Motorcycle enthusiasts like to ride in groups, but this can be dangerous if some of the riders present a higher risk and could cause an accident. Though there is no law against elderly people riding -- though they do have to get the proper motorcycle endorsements, just like younger riders -- some have suggested that they could pose a significant danger.
One reason is simply a lack of body strength. A motorcycle is more physically demanding than a car, and riders have to be strong enough to handle the bike, the hold it up at stop lights, and the like.
Reflexes are another concern. Though they may lack experience, younger riders do tend to react faster to changing conditions. Remember, the bike may be traveling at 70 MPH down the highway when a hazard pops up ahead. Riders must be able to react quickly and safely, and they must do it right away. Someone who doesn't have good reflexes any longer could make mistakes or fail to act when needed, leading to a crash.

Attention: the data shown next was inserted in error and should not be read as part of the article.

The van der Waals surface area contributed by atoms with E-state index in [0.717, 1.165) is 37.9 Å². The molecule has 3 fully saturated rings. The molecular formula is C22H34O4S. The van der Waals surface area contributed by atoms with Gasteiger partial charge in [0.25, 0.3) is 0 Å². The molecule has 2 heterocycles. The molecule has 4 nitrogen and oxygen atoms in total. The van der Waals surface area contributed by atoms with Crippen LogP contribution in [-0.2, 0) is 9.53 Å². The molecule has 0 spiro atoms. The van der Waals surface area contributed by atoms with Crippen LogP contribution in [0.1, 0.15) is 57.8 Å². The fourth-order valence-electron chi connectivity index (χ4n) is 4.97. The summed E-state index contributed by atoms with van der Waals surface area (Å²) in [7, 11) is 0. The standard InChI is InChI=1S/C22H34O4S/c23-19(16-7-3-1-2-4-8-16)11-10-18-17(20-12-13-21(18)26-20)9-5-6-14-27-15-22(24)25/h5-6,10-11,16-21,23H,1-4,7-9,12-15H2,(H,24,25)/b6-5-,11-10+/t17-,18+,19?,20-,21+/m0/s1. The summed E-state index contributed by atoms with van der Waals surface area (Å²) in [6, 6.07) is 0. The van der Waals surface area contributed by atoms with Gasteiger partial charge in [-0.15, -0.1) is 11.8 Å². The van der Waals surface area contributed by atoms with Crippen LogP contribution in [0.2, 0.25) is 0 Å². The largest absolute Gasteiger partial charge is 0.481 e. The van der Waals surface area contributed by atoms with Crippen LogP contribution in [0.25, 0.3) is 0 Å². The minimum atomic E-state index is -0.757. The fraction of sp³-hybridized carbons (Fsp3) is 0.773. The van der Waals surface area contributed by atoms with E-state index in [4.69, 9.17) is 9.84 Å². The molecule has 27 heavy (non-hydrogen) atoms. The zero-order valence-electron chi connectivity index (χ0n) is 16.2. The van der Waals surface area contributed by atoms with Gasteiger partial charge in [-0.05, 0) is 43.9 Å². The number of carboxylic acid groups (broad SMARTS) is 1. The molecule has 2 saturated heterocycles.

The risk with slowing reflexes is that many riders don't even know that their reflexes are deteriorating. It takes an emergency situation to find out, and, by then, it could be too late.
It can be tough to bring up the age issue with someone who has been riding for decades. At the same time, though, you don't want to put yourself into a dangerous position.
If an older rider makes a mistake and causes an accident, though, you do need to know your legal rights. You may be able to seek compensation if you're injured in the wreck.
Source: Motorcycle Rider Basics, "Too Old to Ride? Who Says So?," accessed Nov. 30, 2016